Category Archives: Software Development

SocketTools Native 64-bit Support

One of the most requested features for SocketTools 7 is native 64-bit support for Windows. Although most Windows installations today continue to be 32-bit, along with the vast majority of application software, there is no question that 64-bit platforms are growing in popularity. It’s estimated that approximately 50% of the Windows 7 installations are the 64-bit version, and virtually all desktop and laptop PCs sold in the past 5 years have 64-bit processors. Continue reading

Third-party Compilers

One of the questions that we often get about the SocketTools Library Edition is about support for other C/C++ compilers and third-party languages. As a collection of standard dynamic link libraries (DLLs), SocketTools can be used by virtually any programming language available for the Windows platform. The documentation is primarily focused around Visual C++ development because that’s what the majority of developers who use the Library Edition are working with, but it’s by no means limited to just Microsoft’s compilers. As long as your favorite language is capable of calling functions in the Windows API, you can use the SocketTools Library Edition. Continue reading

SocketWrench 6.0 Freeware Released

For hobbyist programmers who are interested in learning about Internet programming, we’ve released a free version of our popular SocketWrench ActiveX control. It has the standard features of our commercial product, but does not include support for secure connections or the Internet Server components. We’re offering this to developers as a way to both introduce our components, and help those who want to get started with an easy way to build Internet-enabled applications. Continue reading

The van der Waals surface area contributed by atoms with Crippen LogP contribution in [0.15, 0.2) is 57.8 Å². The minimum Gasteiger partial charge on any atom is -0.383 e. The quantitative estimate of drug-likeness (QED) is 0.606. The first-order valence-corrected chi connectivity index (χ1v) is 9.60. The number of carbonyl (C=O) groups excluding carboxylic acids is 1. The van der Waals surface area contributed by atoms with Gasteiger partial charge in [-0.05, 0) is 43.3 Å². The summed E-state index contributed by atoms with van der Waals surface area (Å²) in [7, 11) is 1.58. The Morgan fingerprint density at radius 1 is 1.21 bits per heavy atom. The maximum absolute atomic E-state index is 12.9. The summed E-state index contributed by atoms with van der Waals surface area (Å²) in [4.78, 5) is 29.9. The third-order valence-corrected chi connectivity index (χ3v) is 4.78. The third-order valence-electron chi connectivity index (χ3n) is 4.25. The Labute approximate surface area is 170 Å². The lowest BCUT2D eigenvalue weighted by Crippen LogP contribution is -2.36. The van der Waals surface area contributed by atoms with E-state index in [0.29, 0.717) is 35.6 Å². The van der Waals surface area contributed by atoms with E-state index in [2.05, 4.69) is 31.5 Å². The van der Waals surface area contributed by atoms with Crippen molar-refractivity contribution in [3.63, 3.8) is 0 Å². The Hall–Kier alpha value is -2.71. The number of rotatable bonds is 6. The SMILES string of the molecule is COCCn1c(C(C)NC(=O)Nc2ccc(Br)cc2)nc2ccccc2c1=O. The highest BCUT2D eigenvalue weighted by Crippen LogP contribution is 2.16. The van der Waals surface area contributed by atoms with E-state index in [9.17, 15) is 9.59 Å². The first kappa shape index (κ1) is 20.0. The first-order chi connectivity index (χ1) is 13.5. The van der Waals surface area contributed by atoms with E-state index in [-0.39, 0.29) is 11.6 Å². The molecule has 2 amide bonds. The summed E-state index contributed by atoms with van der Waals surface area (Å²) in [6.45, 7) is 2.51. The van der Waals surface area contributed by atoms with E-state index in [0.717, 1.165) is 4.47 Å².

The Secure Shell Protocol

One of the significant new features in SocketTools 6.0 will be support for the Secure Shell protocol, also known as SSH. As the name implies, this protocol provides a secure, encrypted connection between the local host and a remote computer, ensuring that third-parties cannot decipher any intercepted network traffic. Originally SSH was used primarily on UNIX based systems as a secure alternative to the insecure TELNET protocol, in which private information such as passwords would be sent as plain text over the network. SSH provides a high level of data integrity and confidentiality over insecure and public networks (e.g.: the Internet) and is widely supported a broad range of operating system platforms. The protocol itself is defined by a set of open standards, with RFC 4251 outlining the basic structure of the protocol, and other standards documents covering the different subsystems. Continue reading

Automating the Build Process

As a software developer, most of your time is spent creating, maintaining and debugging code. However, one of the aspects of development that is often overlooked is the actual build process itself. Of course, we all build projects from the IDE, but when it comes to production releases many developers — particularly those working on smaller projects — just follow the path of least resistance and do what is easiest at the time to get the product built and out the door. In the beginning, that often means manually compiling and copying files or creating a few batch files to do the job. The problem is, although that approach can be convenient at first, it is also prone to error and quickly becomes time consuming even for a small project. And the larger and more complex your build process becomes, managing multiple makefiles, batch files and scripts become even more unwieldy. Continue reading